Barack Obama's much-vaunted eloquence faces the biggest test of his presidential career this week when he takes to the stage at West Point military academy to explain to a nation that thought it had elected an anti-war president why he is escalating the conflict in Afghanistan.
After almost three months of agonizing, nine war councils and endless leaks, the president will finally make his views known on Tuesday when he is expected to announce that he is sending about 30,000 more troops. This will push up American forces to 100,000 and the total number of allied forces to almost 140,000, as many troops as the Soviet Union had in Afghanistan.
The carefully chosen backdrop cannot disguise Obama's dilemma. Somehow he has to convince his own public that the United States has an exit strategy and will not become bogged down, as it did in Vietnam, while making clear to the Taliban and Pakistan that it has not lost its resolve and will stay as long as it takes.
Obama's toughest challenge will be to win over his most loyal political supporters. He is facing a growing revolt in the Democratic party over why the US needs to be in Afghanistan at all when the real threat - Al-Qaeda - is in Pakistan, and over the spiraling cost in both lives and dollars.
"I think the operative question is why we're there," said Anna Eshoo, a Democratic congresswoman who sits on the House intelligence committee. "That's what I'll be wanting to hear from the president."
Eshoo, who represents a seat in California where unemployment is at a post-war high of 12.5%, is one of a growing number of voices in the party questioning whether the nation can afford the war.
The annual bill for the extra troops is estimated at $30 billion (£18.2 billion), on top of the $10 billion-a-month the war is costing. "We're still not out of Iraq and we're getting deeper into Afghanistan, both of which are hugely expensive," she said.
She has joined David Obey, a Democratic congressman from Wisconsin, to introduce legislation that would impose a surtax on all taxpayers to fund the war. "It doesn't seem fair that the sacrifice is being made only by military and their families," she said.
In a sign of White House concern over the issue Obama invited Peter Orszag, the budget director, to sit in on his final round of deliberations on the Afghanistan strategy last week. "There is serious unrest in our caucus ... can we afford this war?" said Nancy Pelosi, the House speaker.
Obey's proposal would impose a 1% surtax on anyone earning less than $150,000 a year, and up to 5% on those earning more. It was an idea put into practice by President Lyndon Johnson, who brought in a temporary 10% surtax to help pay for the Vietnam war.
Democrats fear that stepping up the conflict at a time when unemployment is at a 26-year high of 10.2% will rebound on them in the mid-term elections next November.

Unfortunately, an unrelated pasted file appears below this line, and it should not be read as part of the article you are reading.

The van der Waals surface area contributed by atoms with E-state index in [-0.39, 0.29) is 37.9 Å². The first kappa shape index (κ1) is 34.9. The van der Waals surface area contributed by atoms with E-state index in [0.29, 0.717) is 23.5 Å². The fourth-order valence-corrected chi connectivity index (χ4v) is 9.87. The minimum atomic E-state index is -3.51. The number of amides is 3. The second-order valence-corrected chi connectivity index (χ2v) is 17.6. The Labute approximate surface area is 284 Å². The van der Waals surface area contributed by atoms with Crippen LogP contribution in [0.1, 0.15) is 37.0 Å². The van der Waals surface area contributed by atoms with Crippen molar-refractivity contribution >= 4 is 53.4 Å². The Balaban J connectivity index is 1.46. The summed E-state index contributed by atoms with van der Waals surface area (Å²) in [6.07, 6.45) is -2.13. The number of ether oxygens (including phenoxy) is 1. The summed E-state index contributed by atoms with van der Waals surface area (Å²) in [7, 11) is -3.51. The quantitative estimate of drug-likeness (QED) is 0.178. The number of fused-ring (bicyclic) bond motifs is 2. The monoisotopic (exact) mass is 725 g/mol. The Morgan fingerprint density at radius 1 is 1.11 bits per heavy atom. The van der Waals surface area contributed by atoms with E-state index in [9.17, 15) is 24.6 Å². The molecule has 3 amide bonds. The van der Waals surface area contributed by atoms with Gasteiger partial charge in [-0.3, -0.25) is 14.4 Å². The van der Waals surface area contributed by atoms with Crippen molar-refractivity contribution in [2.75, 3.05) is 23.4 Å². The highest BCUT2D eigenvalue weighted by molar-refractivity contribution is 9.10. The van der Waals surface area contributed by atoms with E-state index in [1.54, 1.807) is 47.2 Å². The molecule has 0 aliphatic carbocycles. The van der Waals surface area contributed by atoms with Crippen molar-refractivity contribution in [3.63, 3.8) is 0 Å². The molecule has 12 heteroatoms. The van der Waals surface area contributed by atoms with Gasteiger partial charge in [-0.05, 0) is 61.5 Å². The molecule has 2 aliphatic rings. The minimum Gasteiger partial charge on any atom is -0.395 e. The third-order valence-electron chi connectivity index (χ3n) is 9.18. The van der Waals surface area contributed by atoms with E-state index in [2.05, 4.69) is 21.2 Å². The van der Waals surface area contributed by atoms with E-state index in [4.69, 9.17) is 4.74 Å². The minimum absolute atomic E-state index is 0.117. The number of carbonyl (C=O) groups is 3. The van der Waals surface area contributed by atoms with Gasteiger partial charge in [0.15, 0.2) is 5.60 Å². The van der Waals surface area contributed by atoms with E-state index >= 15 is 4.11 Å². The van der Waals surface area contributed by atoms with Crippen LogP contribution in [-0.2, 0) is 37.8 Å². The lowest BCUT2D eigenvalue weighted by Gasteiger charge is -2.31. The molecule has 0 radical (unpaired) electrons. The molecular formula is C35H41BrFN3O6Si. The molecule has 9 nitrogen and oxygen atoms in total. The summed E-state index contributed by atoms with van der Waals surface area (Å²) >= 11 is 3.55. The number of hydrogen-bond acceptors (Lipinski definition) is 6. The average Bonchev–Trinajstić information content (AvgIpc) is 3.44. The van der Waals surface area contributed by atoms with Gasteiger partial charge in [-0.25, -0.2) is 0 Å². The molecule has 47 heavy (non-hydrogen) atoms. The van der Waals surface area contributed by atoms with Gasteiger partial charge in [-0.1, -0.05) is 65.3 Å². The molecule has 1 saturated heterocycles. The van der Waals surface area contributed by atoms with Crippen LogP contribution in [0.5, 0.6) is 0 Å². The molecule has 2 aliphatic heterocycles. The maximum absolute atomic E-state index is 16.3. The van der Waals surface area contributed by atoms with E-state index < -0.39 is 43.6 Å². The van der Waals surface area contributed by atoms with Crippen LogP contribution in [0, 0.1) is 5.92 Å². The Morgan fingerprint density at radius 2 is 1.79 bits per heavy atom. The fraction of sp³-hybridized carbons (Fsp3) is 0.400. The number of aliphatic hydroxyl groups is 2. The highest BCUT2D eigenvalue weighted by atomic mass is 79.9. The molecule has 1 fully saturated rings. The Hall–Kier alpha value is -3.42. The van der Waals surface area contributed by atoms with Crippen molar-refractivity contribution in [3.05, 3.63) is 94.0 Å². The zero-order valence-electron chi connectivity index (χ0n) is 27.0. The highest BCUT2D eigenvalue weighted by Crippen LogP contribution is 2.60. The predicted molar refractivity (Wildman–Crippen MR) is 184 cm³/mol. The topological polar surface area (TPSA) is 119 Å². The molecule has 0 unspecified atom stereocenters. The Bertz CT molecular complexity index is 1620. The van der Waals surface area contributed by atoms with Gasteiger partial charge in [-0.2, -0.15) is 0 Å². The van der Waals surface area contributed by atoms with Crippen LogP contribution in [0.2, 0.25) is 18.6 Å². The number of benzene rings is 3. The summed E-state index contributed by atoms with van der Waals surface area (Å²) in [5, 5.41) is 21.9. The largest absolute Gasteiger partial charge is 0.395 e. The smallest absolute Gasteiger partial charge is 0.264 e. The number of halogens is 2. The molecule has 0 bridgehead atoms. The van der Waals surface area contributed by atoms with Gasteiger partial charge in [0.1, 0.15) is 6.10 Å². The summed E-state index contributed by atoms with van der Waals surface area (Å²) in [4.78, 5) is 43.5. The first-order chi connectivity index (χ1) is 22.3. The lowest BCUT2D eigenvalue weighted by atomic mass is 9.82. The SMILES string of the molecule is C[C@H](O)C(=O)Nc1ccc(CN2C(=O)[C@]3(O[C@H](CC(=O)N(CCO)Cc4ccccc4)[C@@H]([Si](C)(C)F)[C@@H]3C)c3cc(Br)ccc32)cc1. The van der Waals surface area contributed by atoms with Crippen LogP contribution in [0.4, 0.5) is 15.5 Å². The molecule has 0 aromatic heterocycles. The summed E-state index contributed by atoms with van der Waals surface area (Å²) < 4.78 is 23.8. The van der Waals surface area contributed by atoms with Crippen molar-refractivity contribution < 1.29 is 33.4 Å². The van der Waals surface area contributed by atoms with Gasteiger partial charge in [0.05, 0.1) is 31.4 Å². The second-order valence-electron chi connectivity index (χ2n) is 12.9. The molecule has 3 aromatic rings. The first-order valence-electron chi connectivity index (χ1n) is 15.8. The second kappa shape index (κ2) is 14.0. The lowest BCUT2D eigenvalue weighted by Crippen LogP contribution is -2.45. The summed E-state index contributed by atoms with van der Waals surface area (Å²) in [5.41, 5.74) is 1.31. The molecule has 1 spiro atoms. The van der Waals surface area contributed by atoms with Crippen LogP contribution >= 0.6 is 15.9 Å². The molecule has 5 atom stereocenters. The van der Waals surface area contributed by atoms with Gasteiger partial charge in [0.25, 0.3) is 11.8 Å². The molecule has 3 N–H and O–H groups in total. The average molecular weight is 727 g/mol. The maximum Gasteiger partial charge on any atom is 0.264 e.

"I think it threatens his domestic agenda pretty substantially," said Bruce Buchanan, a professor of government at the University of Texas. "That's what a lot of other Democrats like Pelosi are worried about right now."
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For this reason Obama's speech will emphasize that sending more troops does not mean a never ending commitment to the war. "The president will ... underscore for the American people that this is not an open-ended conflict," said Robert Gibbs, the White House spokesman.
Obama has come under much criticism from the military at home and abroad and both sides of the political spectrum for the amount of time he has taken to decide whether to back recommendations made by General Stanley McChrystal, the American commander in Afghanistan, to send more troops "or risk failure".
Obama is expected to back a compromise proposal from Robert Gates, his defence secretary, to send 30,000 troops. This is less than the 40,000-plus requested by McChrystal, but he hopes to make up the shortfall with 10,000 extra soldiers from NATO countries. NATO defense ministers are meeting this week but an official admitted its contribution is likely to be more like 5,000.
There is still more backing for the war in the US than in Britain - a poll last week showed slightly more Americans in favor of escalating the war than cutting troop levels. But this support comes largely from Obama's political opponents, while those who voted for him and who will be crucial to re-electing Democrats in Congress next year are skeptical.
"Voters, particularly women, thought they had elected an anti-war president to get them out of Iraq, not to get them deeper into Afghanistan," said Karen O'Connor, director of the Women & Politics Institute at American University in Washington.
With the 21,000 extra troops Obama agreed in February, he will have authorized more than 50,000 this year.
The situation in Afghanistan was far worse than he realized during the campaign and has deteriorated since his election last November.
The president will need all his resolve in the coming months. Military commanders admit that sending more troops will mean more casualties, though they hope that the McChrystal strategy of pulling troops back to the main cities and highways will show some results. The Americans are anxious to avoid getting entangled in remote valleys and villages fighting the Taliban.
The biggest obstacle to success may be the Afghan president, Hamid Karzai, who started his second term in office earlier this month after a deeply flawed election.
Officials will be watching closely to see whether he brings in warlords to his cabinet and what he does about his brother, Ahmed Wali, reputed to be heavily involved in opium smuggling.
Wali was in Mecca last week. "He went to repent," laughed a close adviser to Karzai. "He thinks that's enough."